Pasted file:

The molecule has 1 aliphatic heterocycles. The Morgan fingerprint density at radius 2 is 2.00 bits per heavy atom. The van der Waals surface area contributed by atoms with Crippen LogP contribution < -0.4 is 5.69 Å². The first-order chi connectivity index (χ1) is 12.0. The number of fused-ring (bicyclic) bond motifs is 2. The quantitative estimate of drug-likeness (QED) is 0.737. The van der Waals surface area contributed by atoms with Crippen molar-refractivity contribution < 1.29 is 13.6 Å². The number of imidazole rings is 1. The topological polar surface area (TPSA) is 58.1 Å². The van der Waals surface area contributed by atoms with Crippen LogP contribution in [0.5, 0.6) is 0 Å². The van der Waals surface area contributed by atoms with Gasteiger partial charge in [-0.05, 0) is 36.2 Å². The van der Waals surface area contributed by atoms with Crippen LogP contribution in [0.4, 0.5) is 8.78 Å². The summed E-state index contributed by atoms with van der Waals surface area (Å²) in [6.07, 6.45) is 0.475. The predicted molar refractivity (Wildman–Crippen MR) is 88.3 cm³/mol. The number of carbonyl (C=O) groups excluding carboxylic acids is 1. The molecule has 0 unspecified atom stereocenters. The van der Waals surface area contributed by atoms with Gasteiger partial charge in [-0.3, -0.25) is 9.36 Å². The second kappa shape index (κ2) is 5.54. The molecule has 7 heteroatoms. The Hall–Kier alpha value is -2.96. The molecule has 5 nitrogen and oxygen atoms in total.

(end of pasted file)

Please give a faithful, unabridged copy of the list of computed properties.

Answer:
The molecule has 1 aliphatic heterocycles. The Morgan fingerprint density at radius 2 is 2.00 bits per heavy atom. The van der Waals surface area contributed by atoms with Crippen LogP contribution < -0.4 is 5.69 Å². The first-order chi connectivity index (χ1) is 12.0. The number of fused-ring (bicyclic) bond motifs is 2. The quantitative estimate of drug-likeness (QED) is 0.737. The van der Waals surface area contributed by atoms with Crippen molar-refractivity contribution < 1.29 is 13.6 Å². The number of imidazole rings is 1. The topological polar surface area (TPSA) is 58.1 Å². The van der Waals surface area contributed by atoms with Crippen LogP contribution in [0.5, 0.6) is 0 Å². The van der Waals surface area contributed by atoms with Gasteiger partial charge in [-0.05, 0) is 36.2 Å². The van der Waals surface area contributed by atoms with Crippen LogP contribution in [0.4, 0.5) is 8.78 Å². The summed E-state index contributed by atoms with van der Waals surface area (Å²) in [6.07, 6.45) is 0.475. The predicted molar refractivity (Wildman–Crippen MR) is 88.3 cm³/mol. The number of carbonyl (C=O) groups excluding carboxylic acids is 1. The molecule has 0 unspecified atom stereocenters. The van der Waals surface area contributed by atoms with Gasteiger partial charge in [-0.3, -0.25) is 9.36 Å². The second kappa shape index (κ2) is 5.54. The molecule has 7 heteroatoms. The Hall–Kier alpha value is -2.96. The molecule has 5 nitrogen and oxygen atoms in total.